Light pollution cause of increased atheism
Justin Jaron Lewis is a rabbi and professor of the study of religion, University of Manitoba.
Light pollution is the cause of the increase in atheism.
This is my conclusion after spending some time this summer at cottages and cabins far from city lights. The sight of the Milky Way and all the stars around, filling the sky with daubs of light, filled my heart with wonder – as they would anyone. That kind of wonder has often been expressed in religious feelings and prayers. The Bible tells us that in ancient times the stars themselves were worshipped. In Judaism, the common term for idolaters is ovdei kokhavim, “worshippers of the stars.” Even in Jewish tradition, the stars are seen as alive – as the bodies of angels.
They are the “hosts of heaven” – hosts meaning “armies” or “multitudes” – who praise the Creator and do God’s will. The Christian author C.S. Lewis embraced this vision as well. In one of his stories about the magical world Narnia, the children meet a majestic old man who is introduced to them as a star from the sky. A skeptical child says, “A star is a huge ball of flaming gas!” and the old man replies, “Even in your world, that is not what a star is but only what it is made of.”
Of course, it is possible to think of the stars strictly in accordance with modern science, and still be overwhelmed with awe and delight on seeing them. In many ways, science, especially physics, is the sacred mythology of our era. Scientists tell us wondrous stories of the birth, life, and death of stars and whole galaxies. We are all, they tell us, made of elements that are created inside the burning hearts of stars. Joni Mitchell’s lyric “we are stardust, we are golden” is scientific fact. And the images of stars and galaxies that we can look at in photographs taken by space telescopes are sacred ikons for our time.
But light pollution, the excess of electric light that comes with city living, has cut off more and more people from the power of starlight. From my back yard in Winnipeg I see a star here and a star there. Some of you reading this are blessed to live far enough from a city to see what is really there: a whole sky speckled with stars. For others, like me, seeing the stars that way means travelling out far beyond the city lights. More and more people in Canada and worldwide are city dwellers, including most writers and intellectuals. Many cannot or do not leave the cities to experience a real night sky. Without the window on wonder that starlight gives us, more and more of us live in what the great sociologist Max Weber named a “disenchanted world.”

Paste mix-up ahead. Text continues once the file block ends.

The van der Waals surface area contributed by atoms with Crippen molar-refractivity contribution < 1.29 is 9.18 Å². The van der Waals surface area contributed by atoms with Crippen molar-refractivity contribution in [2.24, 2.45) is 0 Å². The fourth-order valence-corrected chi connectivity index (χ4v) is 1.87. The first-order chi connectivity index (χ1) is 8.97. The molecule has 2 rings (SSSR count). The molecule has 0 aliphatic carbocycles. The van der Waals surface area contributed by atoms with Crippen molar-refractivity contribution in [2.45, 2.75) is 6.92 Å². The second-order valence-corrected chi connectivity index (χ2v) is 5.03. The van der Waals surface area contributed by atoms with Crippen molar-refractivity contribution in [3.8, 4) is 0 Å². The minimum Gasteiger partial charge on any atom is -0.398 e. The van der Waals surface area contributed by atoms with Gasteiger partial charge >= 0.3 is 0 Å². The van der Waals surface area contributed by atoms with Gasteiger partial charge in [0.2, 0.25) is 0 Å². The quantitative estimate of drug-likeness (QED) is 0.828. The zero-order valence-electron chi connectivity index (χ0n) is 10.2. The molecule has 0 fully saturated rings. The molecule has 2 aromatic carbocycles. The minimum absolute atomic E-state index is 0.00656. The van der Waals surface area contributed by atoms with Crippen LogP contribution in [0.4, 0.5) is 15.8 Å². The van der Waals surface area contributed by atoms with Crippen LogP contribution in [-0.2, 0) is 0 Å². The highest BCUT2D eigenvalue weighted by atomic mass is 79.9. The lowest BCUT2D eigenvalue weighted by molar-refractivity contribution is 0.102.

In a disenchanted world, awe and wonder fade away and people are left with only “the light of reason” – which turns out to be a cold, dim light that further conceals the radiance of the stars. In that kind of world, thinking takes over from feeling, and dogmas flourish. Some religious groups reduce everything to creeds that must be assented to. Some atheists loudly reject anything that cannot be proven. In that kind of atheism, if there is no scientific proof of a Creator, then heartfelt prayer is absurd, the most evocative rituals are nonsense, and gratitude at the beauty of the world is meaningless. Empty of anything that cannot be logically demonstrated, the world becomes a bleak place indeed.
Of course you can be an atheist and still feel awe and delight at the power and beauty of the universe we live in. Atheists who do celebrate these feelings have much in common with religious people, and there is no need for conflict between them. In some religious communities, especially among Buddhists, Unitarians, and Jews, atheists and believers meditate and pray together, knowing that their thoughts may differ but their intuitions are held in common. They are aware that we know very little and that we live in a world unimaginably amazing. Rabbi Zalman Schachter-Shalomi spoke about the importance of “endarkenment” as well as enlightenment. Let us all spend more time in dark places, and see and feel the light of the stars.
Justin Jaron Lewis is a rabbi and professor of Religion, University of Manitoba